Emory University | Woodruff Health Sciences Center
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Patient POV Story

ALS patient Steve Dezember talks about his diagnosis, hope and Hope (his wife), wheelchair art, and what really matters.


"It’s nice to participate in the world still. I love seeing people’s interpretations of the paintings, and it brings me great joy."—Steve Dezember

In late summer 2011, at 28 years old, Steve Dezember was diagnosed with amyotrophic lateral sclerosis (ALS), an especially cruel neurodegenerative disease that steals a person’s mobility, voice, and, ultimately, their ability to swallow and breathe. Dezember and Hope Cross married shortly after he was diagnosed. “Watching Steve fight so hard for his life is worth every ounce of stress and work that goes into it,” Cross says. “The look of joy when he sees a painting he’s made, the smile he gives to every person who interacts with him, the way his eyes light up when he’s watching football. He has taught me that every single thing is a gift, and the power of your mind can get you through anything.”

Dezember painstakingly typed the following with a Tobii eye gaze communication device and created the artwork with his electric wheelchair.

First symptoms

I was a longtime hockey player who naturally picked up golf. One day I noticed I couldn’t play with the same ease, and found my hand getting weaker. The doctor believed it was a side effect from a previous hockey injury. Then I began to trip and my foot felt heavy (a symptom called “foot drop”). It wasn’t long before my falling was fairly regular, and I became more aggressive about finding the right doctor.

I was being seen at the Emory ALS Center (after my diagnosis) but the distance made the trips too difficult so we developed a relationship with Emory Johns Creek Hospital, as it’s less than 10 minutes from our house. It’s our home hospital now. The very first visit where it was more than just a trip to the ER for a catheter or some antibiotics was an intense trip. I actually coded twice, with one of those being a code blue. I had to have an emergency tracheotomy, which wasn’t expected—I wasn’t prepared to lose my voice. Not only did the staff save my life, they also helped us learn how to communicate with boards. They were patient with my wife and helped her through her anxiety of learning how to suction and do trach care.

Above and beyond

I’ve spent many weeks in and out of the hospital for infections, comas, gallbladder removal, and other complications. The medical team helped me when I had gastroparesis and couldn’t tolerate food by getting me on IV nutrition and changing the formula as needed. They have never given up on me, even when I was 67 pounds and couldn’t tolerate water in my feeding tube or when I was in a coma because of malabsorption problems and overdosing on my pain medication. Dr. Titu Das, an infectious disease physician, follows us at home for my infections to try to keep us out of the hospital and away from any germs or flu. Wound care nurse Janelle Dees has become a friend of Hope’s and will help her at home when she’s in a panic.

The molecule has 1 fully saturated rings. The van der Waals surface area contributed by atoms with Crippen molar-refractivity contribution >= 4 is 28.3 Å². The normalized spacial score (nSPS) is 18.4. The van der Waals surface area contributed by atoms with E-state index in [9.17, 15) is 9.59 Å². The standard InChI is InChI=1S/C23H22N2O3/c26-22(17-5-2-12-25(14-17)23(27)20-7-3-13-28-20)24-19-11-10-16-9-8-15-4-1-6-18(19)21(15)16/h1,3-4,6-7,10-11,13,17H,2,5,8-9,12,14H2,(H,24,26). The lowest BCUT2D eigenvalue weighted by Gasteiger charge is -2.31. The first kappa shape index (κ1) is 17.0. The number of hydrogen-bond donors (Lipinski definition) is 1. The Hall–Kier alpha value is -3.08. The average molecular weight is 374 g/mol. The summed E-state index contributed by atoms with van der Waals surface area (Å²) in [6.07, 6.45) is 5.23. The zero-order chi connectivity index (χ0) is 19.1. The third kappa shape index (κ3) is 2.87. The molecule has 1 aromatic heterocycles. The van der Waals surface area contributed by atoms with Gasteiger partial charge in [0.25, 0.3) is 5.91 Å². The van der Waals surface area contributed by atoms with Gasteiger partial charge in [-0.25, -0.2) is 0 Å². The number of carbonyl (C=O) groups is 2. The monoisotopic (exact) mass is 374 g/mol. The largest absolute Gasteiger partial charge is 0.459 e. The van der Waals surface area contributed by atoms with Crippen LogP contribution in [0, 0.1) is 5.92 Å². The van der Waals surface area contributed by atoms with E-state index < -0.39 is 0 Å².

I was in a clinical trial a few months after I was diagnosed but did not see any improvements. Hope would do things like stretching and massaging my muscles to help me keep moving. I did breathing exercises to try to keep my lungs healthy before the ventilator.

I’ve tried all the supplements around, with little improvement. After I was colonized with infections and diagnosed with anemia, my wife began to study herbal medicine and has helped with my blood counts, which gives me the energy to keep fighting the complications.

Love as art

Hope and I were making a painting with artist Jeremy Brown. Hope was holding me up, since I was unable to stand or walk at this point. He dumped paint on us embracing, and wrapped the canvas around us to capture the love.

We got paint on my wheelchair, and Jeremy and Hope encouraged me to make a painting to clean the wheels. Jeremy stretched the painting and we hung it in our living room. Visitors began asking if they could buy one, and it really gave me purpose and motivation to get out of bed, which is just so very hard to do.

Advice to new ALS patients

Record your voice and make videos for your family. Eat your favorite meals and travel to places you’ve always wanted to go. Handle the important stuff, even though it’s sad to face—like getting your spouse’s/caregiver’s name on everything. Set up power of attorney and have all the documentation done right away. I waited because I didn’t want to accept my diagnosis, which made it more complicated when I couldn’t speak or sign for myself. It can be easy to focus on what you are losing—your ability to walk, eat, breathe, speak, etc.

So hold on to what you have left and try to find solace in it. Make plans with your family, and have the difficult conversations early. Thankfully Hope and I did speak about these things, so when I coded and needed emergency surgery to survive, she knew it was my wish and told them to operate. Build your community and embrace those who want to help. Finally, share your story: As ALS patients, we have a unique opportunity to help others learn to live life a little more fully and with more gratitude.

image of painting by  Steve Dezember




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